Title: Is residential real estate bottoming?
Sub-title: Much will depend on the new Bank of Canada governor’s policies.
After a wobbly couple of months which followed last year’s introduction of new lending rules by Jim Flaherty, Canada’s finance minister, there are signs that the country’s housing sector is stabilizing.
Existing home sales in Canada fell by 15.3 percent during March, however they rose slightly (2.3 percent) compared to the February totals. Average selling prices, as measured by the Canadian Real Estate Association, did even better, rising by an impressive 2.5 percent to $378,532, compared to the same period last year. The National Bank of Canada’s Teranet’s index of selling prices also recently rebounded following several months of declines.
“This reinforces our view that Canada’s housing market is in the process of stabilizing at lower levels,” said Robert Hogue, a senior economist at RBC in a recent note to the bank’s clients. “We continue to expect that demand for housing will weaken slightly in 2013, pulled down by somewhat strained affordability, concerns about household indebtedness and global uncertainty.” Hogue however believes that fears of a major correction are overblown, due to steady employment growth, low interest rates and continued population gains.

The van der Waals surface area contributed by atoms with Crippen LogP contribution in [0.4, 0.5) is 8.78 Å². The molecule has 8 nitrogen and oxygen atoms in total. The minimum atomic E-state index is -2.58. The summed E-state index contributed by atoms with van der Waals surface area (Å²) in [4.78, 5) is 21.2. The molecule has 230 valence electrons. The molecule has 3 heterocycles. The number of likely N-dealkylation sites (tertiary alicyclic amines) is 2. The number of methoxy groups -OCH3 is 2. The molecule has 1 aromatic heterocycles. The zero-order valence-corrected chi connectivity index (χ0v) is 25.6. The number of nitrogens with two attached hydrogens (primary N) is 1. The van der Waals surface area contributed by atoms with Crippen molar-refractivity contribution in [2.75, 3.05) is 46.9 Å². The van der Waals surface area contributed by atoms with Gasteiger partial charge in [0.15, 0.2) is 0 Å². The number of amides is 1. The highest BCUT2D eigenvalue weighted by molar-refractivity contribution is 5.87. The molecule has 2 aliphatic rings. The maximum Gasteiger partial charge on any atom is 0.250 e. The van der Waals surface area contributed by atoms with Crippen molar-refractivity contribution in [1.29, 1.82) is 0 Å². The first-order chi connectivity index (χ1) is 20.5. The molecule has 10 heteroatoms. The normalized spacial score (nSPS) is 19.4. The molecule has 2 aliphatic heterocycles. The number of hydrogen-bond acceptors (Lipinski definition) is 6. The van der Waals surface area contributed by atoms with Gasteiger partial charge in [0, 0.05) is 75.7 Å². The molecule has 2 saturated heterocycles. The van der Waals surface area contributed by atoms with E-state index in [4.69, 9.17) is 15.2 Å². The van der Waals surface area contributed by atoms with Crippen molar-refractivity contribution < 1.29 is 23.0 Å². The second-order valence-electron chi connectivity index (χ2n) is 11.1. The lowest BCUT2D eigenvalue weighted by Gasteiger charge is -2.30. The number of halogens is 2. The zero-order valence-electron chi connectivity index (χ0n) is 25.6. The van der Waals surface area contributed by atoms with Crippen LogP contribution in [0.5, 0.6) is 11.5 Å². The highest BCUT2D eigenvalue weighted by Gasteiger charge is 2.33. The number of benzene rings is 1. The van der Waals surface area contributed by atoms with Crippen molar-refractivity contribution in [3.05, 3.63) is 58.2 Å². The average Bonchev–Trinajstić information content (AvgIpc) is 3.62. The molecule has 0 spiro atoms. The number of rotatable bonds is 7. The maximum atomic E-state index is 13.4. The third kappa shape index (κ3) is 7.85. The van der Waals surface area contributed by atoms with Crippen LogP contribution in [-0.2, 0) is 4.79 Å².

If Hogue is right, that would be great news for Canada’s housing sector, which is one of the few in any major global economy to barely feel the pinch from the 2007-2008 financial crisis and ensuing recession.
As Mark Pinsonneault, an economist with National Bank Financial notes, the total value of US housing sector wealth is 6.6 times that of Canada’s, however America’s population is nine times ours. “In other words, on per capita basis, Canadian households owned more housing wealth than did US households,” said Pinsonneault.
How things play out will in large part depend on the Bank of Canada’s interest rate policies. This week, Mark Carney, the bank’s governor reiterated his long-held position that the next move will likely be upwards. That’s important because interest payments are the largest home ownership cost and any move to increase them would have a direct affect on prices. That said, Carney is in his last days on the job and will be leaving shortly to take on a new gig as head of the Bank of England.
As Avery Shenfeld, chief economist at CIBC World Markets notes, what matters more for future Canadian central bank policy is who will replace him. An announcement is expected in the next few days. “With that will come quick but ill-informed speculation about whether the new head will be more hawkish or dovish than Carney,” said Shenfeld, who notes that, unlike in other countries, candidates’ economic bents are murky at best. “Inside candidates at the Bank of Canada have been unable to express their personal views and outside candidates are unlikely to have published anything specific to today’s circumstances.”
In short, the answer as to whether Canada’s housing market will be stabilizing over the short term, likely lies in Ottawa.
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